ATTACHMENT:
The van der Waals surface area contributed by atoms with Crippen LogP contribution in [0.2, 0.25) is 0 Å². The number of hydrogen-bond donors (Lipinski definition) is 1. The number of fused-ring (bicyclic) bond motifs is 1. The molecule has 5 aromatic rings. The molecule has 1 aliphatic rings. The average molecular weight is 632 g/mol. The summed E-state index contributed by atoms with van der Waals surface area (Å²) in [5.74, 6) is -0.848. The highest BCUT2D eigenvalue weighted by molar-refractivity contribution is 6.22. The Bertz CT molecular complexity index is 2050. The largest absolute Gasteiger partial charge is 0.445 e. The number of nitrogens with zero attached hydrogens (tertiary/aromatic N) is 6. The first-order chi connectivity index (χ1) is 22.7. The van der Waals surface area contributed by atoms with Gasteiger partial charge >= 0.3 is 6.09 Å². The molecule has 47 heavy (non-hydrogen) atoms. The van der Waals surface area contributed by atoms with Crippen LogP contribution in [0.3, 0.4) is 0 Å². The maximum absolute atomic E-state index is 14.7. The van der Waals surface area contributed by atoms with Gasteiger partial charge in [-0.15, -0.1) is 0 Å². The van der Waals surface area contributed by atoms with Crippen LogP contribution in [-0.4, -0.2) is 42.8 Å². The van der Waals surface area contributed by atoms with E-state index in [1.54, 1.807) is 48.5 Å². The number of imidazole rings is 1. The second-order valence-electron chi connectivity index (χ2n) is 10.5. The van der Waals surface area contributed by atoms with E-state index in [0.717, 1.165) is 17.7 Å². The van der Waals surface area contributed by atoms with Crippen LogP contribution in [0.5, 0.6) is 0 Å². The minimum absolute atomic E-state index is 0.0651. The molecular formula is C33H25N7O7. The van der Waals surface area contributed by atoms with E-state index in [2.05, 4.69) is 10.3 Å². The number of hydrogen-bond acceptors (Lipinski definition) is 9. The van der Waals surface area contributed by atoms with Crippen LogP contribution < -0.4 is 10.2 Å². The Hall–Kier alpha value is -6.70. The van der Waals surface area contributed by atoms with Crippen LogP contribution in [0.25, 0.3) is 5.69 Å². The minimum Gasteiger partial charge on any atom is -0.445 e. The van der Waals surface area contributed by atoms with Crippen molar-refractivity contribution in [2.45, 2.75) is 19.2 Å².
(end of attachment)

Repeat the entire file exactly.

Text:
The van der Waals surface area contributed by atoms with Crippen LogP contribution in [0.2, 0.25) is 0 Å². The number of hydrogen-bond donors (Lipinski definition) is 1. The number of fused-ring (bicyclic) bond motifs is 1. The molecule has 5 aromatic rings. The molecule has 1 aliphatic rings. The average molecular weight is 632 g/mol. The summed E-state index contributed by atoms with van der Waals surface area (Å²) in [5.74, 6) is -0.848. The highest BCUT2D eigenvalue weighted by molar-refractivity contribution is 6.22. The Bertz CT molecular complexity index is 2050. The largest absolute Gasteiger partial charge is 0.445 e. The number of nitrogens with zero attached hydrogens (tertiary/aromatic N) is 6. The first-order chi connectivity index (χ1) is 22.7. The van der Waals surface area contributed by atoms with Gasteiger partial charge >= 0.3 is 6.09 Å². The molecule has 47 heavy (non-hydrogen) atoms. The van der Waals surface area contributed by atoms with Crippen LogP contribution in [0.3, 0.4) is 0 Å². The maximum absolute atomic E-state index is 14.7. The van der Waals surface area contributed by atoms with Gasteiger partial charge in [-0.15, -0.1) is 0 Å². The van der Waals surface area contributed by atoms with Crippen LogP contribution in [-0.4, -0.2) is 42.8 Å². The van der Waals surface area contributed by atoms with E-state index in [1.54, 1.807) is 48.5 Å². The number of imidazole rings is 1. The second-order valence-electron chi connectivity index (χ2n) is 10.5. The van der Waals surface area contributed by atoms with E-state index in [0.717, 1.165) is 17.7 Å². The van der Waals surface area contributed by atoms with Crippen LogP contribution in [0.5, 0.6) is 0 Å². The minimum absolute atomic E-state index is 0.0651. The molecular formula is C33H25N7O7. The van der Waals surface area contributed by atoms with E-state index in [2.05, 4.69) is 10.3 Å². The number of hydrogen-bond acceptors (Lipinski definition) is 9. The van der Waals surface area contributed by atoms with Crippen LogP contribution < -0.4 is 10.2 Å². The Hall–Kier alpha value is -6.70. The van der Waals surface area contributed by atoms with Crippen LogP contribution in [0.25, 0.3) is 5.69 Å². The minimum Gasteiger partial charge on any atom is -0.445 e. The van der Waals surface area contributed by atoms with Crippen molar-refractivity contribution in [2.45, 2.75) is 19.2 Å².